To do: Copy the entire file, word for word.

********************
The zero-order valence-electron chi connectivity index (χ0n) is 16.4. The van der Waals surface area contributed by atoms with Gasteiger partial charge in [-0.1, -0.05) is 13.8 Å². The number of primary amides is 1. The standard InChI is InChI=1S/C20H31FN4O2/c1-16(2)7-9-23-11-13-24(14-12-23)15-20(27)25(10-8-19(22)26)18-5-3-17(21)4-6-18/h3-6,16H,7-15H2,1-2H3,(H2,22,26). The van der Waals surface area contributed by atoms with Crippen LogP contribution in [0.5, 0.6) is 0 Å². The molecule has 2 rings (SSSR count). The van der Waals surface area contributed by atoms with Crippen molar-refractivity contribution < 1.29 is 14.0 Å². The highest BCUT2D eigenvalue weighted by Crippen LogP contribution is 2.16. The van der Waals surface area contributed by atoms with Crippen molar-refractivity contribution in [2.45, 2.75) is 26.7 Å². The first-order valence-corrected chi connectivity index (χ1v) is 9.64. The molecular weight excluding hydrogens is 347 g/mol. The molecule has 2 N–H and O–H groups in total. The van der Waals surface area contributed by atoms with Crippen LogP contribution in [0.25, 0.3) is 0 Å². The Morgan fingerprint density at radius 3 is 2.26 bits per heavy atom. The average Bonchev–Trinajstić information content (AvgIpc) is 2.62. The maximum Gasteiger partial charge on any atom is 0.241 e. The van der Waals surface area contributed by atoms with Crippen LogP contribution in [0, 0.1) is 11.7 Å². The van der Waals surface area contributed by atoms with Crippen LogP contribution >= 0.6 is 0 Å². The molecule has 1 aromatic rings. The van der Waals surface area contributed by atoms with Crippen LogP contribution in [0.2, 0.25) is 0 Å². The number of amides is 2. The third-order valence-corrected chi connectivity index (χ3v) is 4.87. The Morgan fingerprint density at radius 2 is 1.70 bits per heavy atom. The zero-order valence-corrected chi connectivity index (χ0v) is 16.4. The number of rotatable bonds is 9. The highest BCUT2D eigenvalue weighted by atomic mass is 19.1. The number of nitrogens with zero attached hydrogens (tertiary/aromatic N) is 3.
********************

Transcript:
The zero-order valence-electron chi connectivity index (χ0n) is 16.4. The van der Waals surface area contributed by atoms with Gasteiger partial charge in [-0.1, -0.05) is 13.8 Å². The number of primary amides is 1. The standard InChI is InChI=1S/C20H31FN4O2/c1-16(2)7-9-23-11-13-24(14-12-23)15-20(27)25(10-8-19(22)26)18-5-3-17(21)4-6-18/h3-6,16H,7-15H2,1-2H3,(H2,22,26). The van der Waals surface area contributed by atoms with Crippen LogP contribution in [0.5, 0.6) is 0 Å². The molecule has 2 rings (SSSR count). The van der Waals surface area contributed by atoms with Crippen molar-refractivity contribution < 1.29 is 14.0 Å². The highest BCUT2D eigenvalue weighted by Crippen LogP contribution is 2.16. The van der Waals surface area contributed by atoms with Crippen molar-refractivity contribution in [2.45, 2.75) is 26.7 Å². The first-order valence-corrected chi connectivity index (χ1v) is 9.64. The molecular weight excluding hydrogens is 347 g/mol. The molecule has 2 N–H and O–H groups in total. The van der Waals surface area contributed by atoms with Crippen LogP contribution in [0.25, 0.3) is 0 Å². The Morgan fingerprint density at radius 3 is 2.26 bits per heavy atom. The average Bonchev–Trinajstić information content (AvgIpc) is 2.62. The maximum Gasteiger partial charge on any atom is 0.241 e. The van der Waals surface area contributed by atoms with Crippen LogP contribution in [0, 0.1) is 11.7 Å². The van der Waals surface area contributed by atoms with Crippen LogP contribution >= 0.6 is 0 Å². The molecule has 1 aromatic rings. The van der Waals surface area contributed by atoms with Crippen LogP contribution in [0.2, 0.25) is 0 Å². The number of amides is 2. The third-order valence-corrected chi connectivity index (χ3v) is 4.87. The Morgan fingerprint density at radius 2 is 1.70 bits per heavy atom. The zero-order valence-corrected chi connectivity index (χ0v) is 16.4. The number of rotatable bonds is 9. The highest BCUT2D eigenvalue weighted by atomic mass is 19.1. The number of nitrogens with zero attached hydrogens (tertiary/aromatic N) is 3.